Text Box: Defining the informal economy
The International Conference of Labor Statisticians (ICLS), held in 1993, defined informal sector enterprises on the basis of the following criteria:
■              Private unincorporated enterprises, i.e. enterprises owned by individuals or households that are not constituted as separate legal entities independently of their owners, and for which no complete sets of accounts are available.  [Private unincorporated enterprises include unincorporated enterprises owned and operated by individual household members or by several members of the same household, as well as unincorporated partnerships and cooperatives formed by members of different households, if they lack complete sets of accounts].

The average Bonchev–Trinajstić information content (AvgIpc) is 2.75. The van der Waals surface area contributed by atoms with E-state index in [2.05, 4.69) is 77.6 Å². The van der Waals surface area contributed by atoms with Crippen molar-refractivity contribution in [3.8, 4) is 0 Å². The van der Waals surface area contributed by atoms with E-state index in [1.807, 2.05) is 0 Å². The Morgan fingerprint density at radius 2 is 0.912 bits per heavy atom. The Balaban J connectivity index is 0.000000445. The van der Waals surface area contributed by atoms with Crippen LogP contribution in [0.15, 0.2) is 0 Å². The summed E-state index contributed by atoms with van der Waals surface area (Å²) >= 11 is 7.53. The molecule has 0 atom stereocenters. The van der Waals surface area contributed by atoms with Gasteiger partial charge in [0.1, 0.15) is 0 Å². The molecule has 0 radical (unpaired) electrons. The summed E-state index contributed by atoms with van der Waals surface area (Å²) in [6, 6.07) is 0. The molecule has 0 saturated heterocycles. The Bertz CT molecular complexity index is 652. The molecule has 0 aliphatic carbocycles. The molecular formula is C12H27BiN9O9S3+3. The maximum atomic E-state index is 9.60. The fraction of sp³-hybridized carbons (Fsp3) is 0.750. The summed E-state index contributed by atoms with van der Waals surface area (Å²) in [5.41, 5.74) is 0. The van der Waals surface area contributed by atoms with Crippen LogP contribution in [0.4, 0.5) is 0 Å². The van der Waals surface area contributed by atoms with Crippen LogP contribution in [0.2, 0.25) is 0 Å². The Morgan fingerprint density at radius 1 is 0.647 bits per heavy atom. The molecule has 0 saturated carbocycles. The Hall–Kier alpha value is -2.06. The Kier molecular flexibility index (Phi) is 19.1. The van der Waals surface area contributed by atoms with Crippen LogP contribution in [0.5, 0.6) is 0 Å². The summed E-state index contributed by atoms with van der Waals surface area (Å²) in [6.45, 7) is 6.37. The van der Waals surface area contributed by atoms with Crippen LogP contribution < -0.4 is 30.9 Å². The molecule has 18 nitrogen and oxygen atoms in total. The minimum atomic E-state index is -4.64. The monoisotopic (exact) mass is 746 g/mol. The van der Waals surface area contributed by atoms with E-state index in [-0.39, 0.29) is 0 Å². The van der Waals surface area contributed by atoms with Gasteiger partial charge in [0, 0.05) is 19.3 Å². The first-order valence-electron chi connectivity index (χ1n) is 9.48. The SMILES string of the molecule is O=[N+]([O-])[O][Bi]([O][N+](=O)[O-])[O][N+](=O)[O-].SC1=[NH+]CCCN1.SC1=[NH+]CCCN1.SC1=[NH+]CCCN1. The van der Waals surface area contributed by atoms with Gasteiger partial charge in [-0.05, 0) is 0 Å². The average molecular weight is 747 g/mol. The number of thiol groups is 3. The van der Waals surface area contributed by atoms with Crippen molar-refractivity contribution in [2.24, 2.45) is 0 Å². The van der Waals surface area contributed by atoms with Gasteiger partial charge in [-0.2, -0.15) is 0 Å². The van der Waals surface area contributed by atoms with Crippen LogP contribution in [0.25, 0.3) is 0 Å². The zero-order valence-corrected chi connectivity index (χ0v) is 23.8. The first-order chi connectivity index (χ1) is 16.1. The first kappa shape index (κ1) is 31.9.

■              Their size in terms of employment is below a certain threshold to be determined according to national circumstances, and/or they are not registered under specific forms of national legislation (such as factories’ or commercial acts, tax or social security laws, professional groups’ regulatory acts, or similar acts, laws, or regulations established by national legislative bodies as distinct from local regulations for issuing trade licenses or business permits), and/or their employees (if any) are not registered.
■              All or at least some of the goods or services produced are meant for sale or barter, with the possible inclusion in the informal sector of households producing domestic or personal services in employing paid domestic employees.
■              They are engaged in non-agricultural activities, including secondary non-agricultural activities of enterprises in the agricultural sector.